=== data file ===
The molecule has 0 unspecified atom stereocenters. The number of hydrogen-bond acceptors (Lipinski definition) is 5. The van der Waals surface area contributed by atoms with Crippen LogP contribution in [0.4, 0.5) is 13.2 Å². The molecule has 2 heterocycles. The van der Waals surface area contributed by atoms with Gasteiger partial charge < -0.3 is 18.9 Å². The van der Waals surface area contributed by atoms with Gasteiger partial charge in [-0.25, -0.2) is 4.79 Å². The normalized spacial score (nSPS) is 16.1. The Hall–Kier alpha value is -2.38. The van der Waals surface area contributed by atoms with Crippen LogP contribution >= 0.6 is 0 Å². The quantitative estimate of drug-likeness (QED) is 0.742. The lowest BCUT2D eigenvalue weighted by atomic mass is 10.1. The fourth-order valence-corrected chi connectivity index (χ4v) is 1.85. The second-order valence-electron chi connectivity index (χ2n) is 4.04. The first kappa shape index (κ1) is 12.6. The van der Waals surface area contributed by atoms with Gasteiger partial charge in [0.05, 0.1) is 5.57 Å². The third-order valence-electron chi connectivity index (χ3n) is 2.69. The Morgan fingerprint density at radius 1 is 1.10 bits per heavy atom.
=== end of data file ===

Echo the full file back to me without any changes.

The molecule has 0 unspecified atom stereocenters. The number of hydrogen-bond acceptors (Lipinski definition) is 5. The van der Waals surface area contributed by atoms with Crippen LogP contribution in [0.4, 0.5) is 13.2 Å². The molecule has 2 heterocycles. The van der Waals surface area contributed by atoms with Gasteiger partial charge < -0.3 is 18.9 Å². The van der Waals surface area contributed by atoms with Gasteiger partial charge in [-0.25, -0.2) is 4.79 Å². The normalized spacial score (nSPS) is 16.1. The Hall–Kier alpha value is -2.38. The van der Waals surface area contributed by atoms with Crippen LogP contribution >= 0.6 is 0 Å². The quantitative estimate of drug-likeness (QED) is 0.742. The lowest BCUT2D eigenvalue weighted by atomic mass is 10.1. The fourth-order valence-corrected chi connectivity index (χ4v) is 1.85. The second-order valence-electron chi connectivity index (χ2n) is 4.04. The first kappa shape index (κ1) is 12.6. The van der Waals surface area contributed by atoms with Gasteiger partial charge in [0.05, 0.1) is 5.57 Å². The third-order valence-electron chi connectivity index (χ3n) is 2.69. The Morgan fingerprint density at radius 1 is 1.10 bits per heavy atom.